South Africans nervous that China is 'taking over' might be interested to learn that Chinese bankers and businesspeople are as eager as their counterparts in South Africa to see the relationship between the two countries evolve into a more equal partnership.
Suburban dinner circuit chatter about the danger of colonisation from the East may have died down of late, but there are still more than a few South Africans who fear that this budding bond between the two emerging powers might turn into a master and servant relationship.
Delegates at a business forum held on Thursday in advance of the Forum on China-Africa Co-operation (Focac). to be held in Sandton today and Saturday were united in the view that the relationship needed to evolve and, in fact, that it already was evolving.
South African and Chinese delegates from sectors ranging from banking and telecommunications to rail and construction agreed that what needed to happen to level the playing field was already happening.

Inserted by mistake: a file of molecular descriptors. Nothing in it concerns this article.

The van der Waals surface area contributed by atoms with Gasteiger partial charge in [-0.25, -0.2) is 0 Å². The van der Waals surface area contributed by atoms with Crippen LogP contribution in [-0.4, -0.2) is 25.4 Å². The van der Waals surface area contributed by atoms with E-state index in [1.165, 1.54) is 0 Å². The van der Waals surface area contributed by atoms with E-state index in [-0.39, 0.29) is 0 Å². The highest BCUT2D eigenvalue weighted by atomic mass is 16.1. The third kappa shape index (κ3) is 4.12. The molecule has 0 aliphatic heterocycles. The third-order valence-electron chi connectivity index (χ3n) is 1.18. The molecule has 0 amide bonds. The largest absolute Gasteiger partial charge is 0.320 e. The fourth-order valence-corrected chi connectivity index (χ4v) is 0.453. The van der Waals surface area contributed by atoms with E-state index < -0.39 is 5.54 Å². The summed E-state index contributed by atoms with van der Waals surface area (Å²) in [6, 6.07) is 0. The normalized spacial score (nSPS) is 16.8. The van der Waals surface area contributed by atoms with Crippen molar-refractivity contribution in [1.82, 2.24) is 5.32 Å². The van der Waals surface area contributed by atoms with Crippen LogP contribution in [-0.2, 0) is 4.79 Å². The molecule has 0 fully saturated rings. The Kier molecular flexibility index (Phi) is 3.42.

The traditional model for Chinese companies doing business in Africa has been on the basis of engineering, procurement, construction (known as EPC), where a contractor designs a project, procures all the equipment and materials, and constructs and delivers the facility to a client.
The change that has already begun to happen is that this model is giving way to one where the Chinese investor commits to working with a local partner and takes an equity stake in a joint venture.
What can sound like so much lip service when it comes from politicians packs a lot of punch when it is a discussion between businesspeople and financiers with experience on the ground.
The content of this scene-setter for business discussions at Focac bodes well for constructive engagement between Chinese and African businesses this week and well into the future.